Wednesday, October 9, 2013

The humbug of Induction phase in Suboxone (Buprenorphine) Therapy

A shameful chapter of American medicine is the way the doctors authorized to prescribe Suboxone (buprenorphine)  have abused this privilege to financially exploit narcotic addicts. The latter are no match for the doctors. Not only because the balance is so much in favor of the doctor with the prescription pad in his hands, which the addict knows has the power to immediately end  withdrawal symptoms, but years of drug seeking life style leaves them emotionally and cognitively scarred, and they often feel like a thief, unworthy of asking anything of anybody. Finally when you are feeling physically sick from withdrawal you are incapable of negotiating with the doctor on his fees. 
Addicts are one group of patients whom the doctors should not charge more than what they charge their other patients for equivalent amounts of time.
It therefore comes as a surprise that while for their regular patients - who actually may require more medical skill, time, attention, and coordination with other medical personnel - doctors charge anywhere from 35 to 120 dollars, with Suboxone patients they want to charge 400 dollars for the first visit, and anywhere from 100 to 200 dollars for subsequent visits.
At least these were the rates when Suboxone first came to the market. The rates have gone down some since DEA now allows 100 instead of 30 Suboxone patients in one's practice, but, still,  most Suboxone-doctors nevertheless want at least 200 dollars for the first visit, and anywhere from 65 to 150 for return visits.
Also it is not uncommon for Suboxone-doctors to ask for additional monies besides what the insurance pays, which really is illegal.
Why they do it? And what has enabled them to indulge in this kind of highway robbery?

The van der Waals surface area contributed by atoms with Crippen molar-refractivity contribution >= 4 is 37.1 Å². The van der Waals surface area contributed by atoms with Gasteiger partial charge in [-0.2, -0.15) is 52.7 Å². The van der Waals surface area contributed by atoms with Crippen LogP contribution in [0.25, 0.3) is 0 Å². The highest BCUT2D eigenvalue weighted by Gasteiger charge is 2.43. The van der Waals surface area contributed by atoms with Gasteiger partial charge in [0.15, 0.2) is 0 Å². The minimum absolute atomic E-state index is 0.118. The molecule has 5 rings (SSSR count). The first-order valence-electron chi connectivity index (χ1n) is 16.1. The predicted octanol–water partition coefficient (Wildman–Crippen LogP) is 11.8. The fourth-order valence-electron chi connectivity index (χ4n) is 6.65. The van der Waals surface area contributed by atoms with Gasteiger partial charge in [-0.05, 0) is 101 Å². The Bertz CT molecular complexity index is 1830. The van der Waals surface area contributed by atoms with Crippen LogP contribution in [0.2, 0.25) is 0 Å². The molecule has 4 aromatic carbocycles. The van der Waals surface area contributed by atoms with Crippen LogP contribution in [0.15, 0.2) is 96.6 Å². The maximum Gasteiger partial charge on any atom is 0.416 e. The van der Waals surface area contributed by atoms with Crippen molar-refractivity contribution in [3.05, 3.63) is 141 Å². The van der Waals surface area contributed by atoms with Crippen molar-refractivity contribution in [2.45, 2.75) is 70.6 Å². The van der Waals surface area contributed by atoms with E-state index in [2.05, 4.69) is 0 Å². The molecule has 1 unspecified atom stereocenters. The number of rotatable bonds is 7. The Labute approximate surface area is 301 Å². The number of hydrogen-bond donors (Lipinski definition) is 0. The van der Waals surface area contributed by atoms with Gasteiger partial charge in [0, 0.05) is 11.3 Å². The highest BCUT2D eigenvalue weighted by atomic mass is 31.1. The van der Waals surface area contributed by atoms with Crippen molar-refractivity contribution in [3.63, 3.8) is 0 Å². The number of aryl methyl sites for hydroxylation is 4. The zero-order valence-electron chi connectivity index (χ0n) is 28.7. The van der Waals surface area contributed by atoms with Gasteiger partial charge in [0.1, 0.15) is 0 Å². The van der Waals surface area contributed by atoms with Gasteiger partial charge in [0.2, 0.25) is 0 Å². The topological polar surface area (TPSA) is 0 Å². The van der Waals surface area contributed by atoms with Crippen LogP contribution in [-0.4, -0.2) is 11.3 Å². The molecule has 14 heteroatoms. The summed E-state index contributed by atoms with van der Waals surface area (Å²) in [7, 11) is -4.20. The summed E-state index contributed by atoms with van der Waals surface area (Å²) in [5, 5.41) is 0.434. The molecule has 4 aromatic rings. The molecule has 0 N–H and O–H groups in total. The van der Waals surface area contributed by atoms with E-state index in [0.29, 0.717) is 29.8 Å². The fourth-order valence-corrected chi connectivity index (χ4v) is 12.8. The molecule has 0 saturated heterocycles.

To prescribe Suboxone,  DEA requires special training - it can hardly be called special for it requires all of 8 hours of listening to lectures on a single day - and submission of the proof of having done so. DEA then issues a special unique identification number and voila the Suboxone doctor is born. Does that much of effort deserves charging 400 dollars to the patient and then hundreds more on subsequent visits?
Anyway, without this identification number, which is really the doctor's DEA number with letter X in front of it, the pharmacy does not honor the doctor's order for Suboxone.
It is this number which since only few doctors go through the special training empowers them to charge exorbitantly.
How difficult is that special training?
The training requires eight hours of passive listening to lectures in a one-day conference, delivered usually by two Suboxone specialists, majority of whom I have found to be just the kind who will gouge 400 dollars from some down-and-out kid who does not have a dime to his name, having blown all his money on drugs, and whose medical fees in all likelihood is being paid by a struggling spouse or a beleaguered parent.
Why more doctors don't take this training?
Because doctors like the rest of us are neophobic. If their practice is going good they don't want to get out of their comfort zone and acquire a new skill. But more so because of the prejudice we harbor towards drug addicts as trouble makers. And this contempt and fear of narcotic addicts has some merit. Addicts can be very difficult population to deal with when they are not as much interested in giving up their addiction but in procuring Suboxone to actually support their habit through selling it on the street and using the money to buy their drug of choice.
Yet charging these sick people - yes, some of whom who do indulge in crime, including prostitution, to support their habit, are often liars par excellence and on rare occasions can be hostile and outright assaultive to the doctor when he refuses to give them as much medications as they would like - such high medical fees is unethical.